Interesting, does the subspeciation of brook trout and arctic char in some areas reflect the headwater species differences?
I couldn't tell you in that specific case. But in general, species that inhabit headwaters become adapted to them, and that is usually associated with changes that do not serve them well when they try to disperse from headwater A to headwater B via big water (rivers, marshes, etc) that connects them. This headwater isolation leads to genetic isolation, and thus speciation, especially when allopatry is used as a major "character" to warrant species status. Of course, this period you're interested in involved rapid changes in base flows, which facilitated headwater captures and inter-basin exchanges that lead to some big head scratchers.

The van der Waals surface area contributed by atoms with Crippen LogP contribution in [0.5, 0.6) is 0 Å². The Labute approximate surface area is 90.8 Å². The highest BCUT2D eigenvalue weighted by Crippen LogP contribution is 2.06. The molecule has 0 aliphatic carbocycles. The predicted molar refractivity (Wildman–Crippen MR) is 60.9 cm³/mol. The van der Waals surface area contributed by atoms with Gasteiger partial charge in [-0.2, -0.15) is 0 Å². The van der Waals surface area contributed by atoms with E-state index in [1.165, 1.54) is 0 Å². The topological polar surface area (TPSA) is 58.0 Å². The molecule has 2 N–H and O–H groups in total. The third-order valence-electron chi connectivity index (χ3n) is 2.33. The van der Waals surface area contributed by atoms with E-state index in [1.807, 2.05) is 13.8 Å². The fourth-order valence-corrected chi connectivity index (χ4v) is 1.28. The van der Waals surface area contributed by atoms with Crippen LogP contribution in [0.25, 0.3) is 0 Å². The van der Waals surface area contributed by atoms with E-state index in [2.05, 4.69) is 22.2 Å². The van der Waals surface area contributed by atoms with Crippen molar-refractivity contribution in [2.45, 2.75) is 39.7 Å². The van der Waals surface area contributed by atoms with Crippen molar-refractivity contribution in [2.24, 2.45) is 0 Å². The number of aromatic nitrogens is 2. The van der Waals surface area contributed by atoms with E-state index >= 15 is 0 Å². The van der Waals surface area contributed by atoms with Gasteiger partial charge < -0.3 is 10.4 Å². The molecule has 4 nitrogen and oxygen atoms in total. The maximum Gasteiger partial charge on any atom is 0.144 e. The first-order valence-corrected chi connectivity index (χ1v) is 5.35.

Allopatry is the reason there are so many species of darters, because as Todd has pointed out, you can think of riffles as islands and once that proto-Ammocrypta-Etheostoma-Nothonotus ancestor lost that swim bladder, it got really hard to disperse through big water connecting various riffle habitats. However, the basal Percina still have a swim bladder (to varying degrees) and other ancestral characters that still allow them to disperse through larger systems, and is likely the reason many big river Percina have such large distributions (compared to most Etheostoma). Of course, each species has differing dispersal capabilities, but you can draw some rough lines to help understand fish distributions.